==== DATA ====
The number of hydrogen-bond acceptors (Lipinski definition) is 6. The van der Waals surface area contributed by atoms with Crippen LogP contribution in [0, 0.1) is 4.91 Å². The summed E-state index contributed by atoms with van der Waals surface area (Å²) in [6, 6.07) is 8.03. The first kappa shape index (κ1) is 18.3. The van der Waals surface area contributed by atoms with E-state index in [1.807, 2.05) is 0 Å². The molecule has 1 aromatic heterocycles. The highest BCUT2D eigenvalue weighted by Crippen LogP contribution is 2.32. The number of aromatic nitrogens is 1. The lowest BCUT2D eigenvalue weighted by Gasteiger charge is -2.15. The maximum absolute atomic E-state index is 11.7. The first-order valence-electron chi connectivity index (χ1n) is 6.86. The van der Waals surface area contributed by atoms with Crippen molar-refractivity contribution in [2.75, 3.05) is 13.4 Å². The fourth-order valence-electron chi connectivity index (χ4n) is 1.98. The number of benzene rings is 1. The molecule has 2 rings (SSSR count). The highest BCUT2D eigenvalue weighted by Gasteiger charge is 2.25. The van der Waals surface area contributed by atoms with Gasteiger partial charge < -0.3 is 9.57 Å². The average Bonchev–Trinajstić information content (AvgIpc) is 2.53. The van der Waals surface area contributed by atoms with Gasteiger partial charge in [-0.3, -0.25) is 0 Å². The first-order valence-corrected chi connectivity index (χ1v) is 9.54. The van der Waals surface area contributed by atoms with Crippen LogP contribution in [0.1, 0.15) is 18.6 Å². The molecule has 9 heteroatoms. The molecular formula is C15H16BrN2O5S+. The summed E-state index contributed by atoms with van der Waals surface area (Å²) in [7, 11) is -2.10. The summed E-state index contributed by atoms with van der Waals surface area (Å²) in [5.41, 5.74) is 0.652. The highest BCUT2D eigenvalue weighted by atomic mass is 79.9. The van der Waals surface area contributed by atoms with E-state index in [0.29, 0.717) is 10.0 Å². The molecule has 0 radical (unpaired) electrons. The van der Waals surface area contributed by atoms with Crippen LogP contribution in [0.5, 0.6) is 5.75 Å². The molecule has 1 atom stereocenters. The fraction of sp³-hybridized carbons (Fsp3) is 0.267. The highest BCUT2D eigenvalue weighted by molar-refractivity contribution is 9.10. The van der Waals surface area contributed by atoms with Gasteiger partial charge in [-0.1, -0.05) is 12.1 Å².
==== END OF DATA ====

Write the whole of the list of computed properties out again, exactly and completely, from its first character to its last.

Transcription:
The number of hydrogen-bond acceptors (Lipinski definition) is 6. The van der Waals surface area contributed by atoms with Crippen LogP contribution in [0, 0.1) is 4.91 Å². The summed E-state index contributed by atoms with van der Waals surface area (Å²) in [6, 6.07) is 8.03. The first kappa shape index (κ1) is 18.3. The van der Waals surface area contributed by atoms with E-state index in [1.807, 2.05) is 0 Å². The molecule has 1 aromatic heterocycles. The highest BCUT2D eigenvalue weighted by Crippen LogP contribution is 2.32. The number of aromatic nitrogens is 1. The lowest BCUT2D eigenvalue weighted by Gasteiger charge is -2.15. The maximum absolute atomic E-state index is 11.7. The first-order valence-electron chi connectivity index (χ1n) is 6.86. The van der Waals surface area contributed by atoms with Crippen molar-refractivity contribution in [2.75, 3.05) is 13.4 Å². The fourth-order valence-electron chi connectivity index (χ4n) is 1.98. The number of benzene rings is 1. The molecule has 2 rings (SSSR count). The highest BCUT2D eigenvalue weighted by Gasteiger charge is 2.25. The van der Waals surface area contributed by atoms with Gasteiger partial charge < -0.3 is 9.57 Å². The average Bonchev–Trinajstić information content (AvgIpc) is 2.53. The van der Waals surface area contributed by atoms with Gasteiger partial charge in [-0.3, -0.25) is 0 Å². The first-order valence-corrected chi connectivity index (χ1v) is 9.54. The van der Waals surface area contributed by atoms with Crippen LogP contribution in [0.1, 0.15) is 18.6 Å². The molecule has 9 heteroatoms. The molecular formula is C15H16BrN2O5S+. The summed E-state index contributed by atoms with van der Waals surface area (Å²) in [7, 11) is -2.10. The summed E-state index contributed by atoms with van der Waals surface area (Å²) in [5.41, 5.74) is 0.652. The highest BCUT2D eigenvalue weighted by atomic mass is 79.9. The van der Waals surface area contributed by atoms with E-state index in [0.29, 0.717) is 10.0 Å². The molecule has 0 radical (unpaired) electrons. The van der Waals surface area contributed by atoms with Crippen LogP contribution in [0.5, 0.6) is 5.75 Å². The molecule has 1 atom stereocenters. The fraction of sp³-hybridized carbons (Fsp3) is 0.267. The highest BCUT2D eigenvalue weighted by molar-refractivity contribution is 9.10. The van der Waals surface area contributed by atoms with Gasteiger partial charge in [-0.1, -0.05) is 12.1 Å².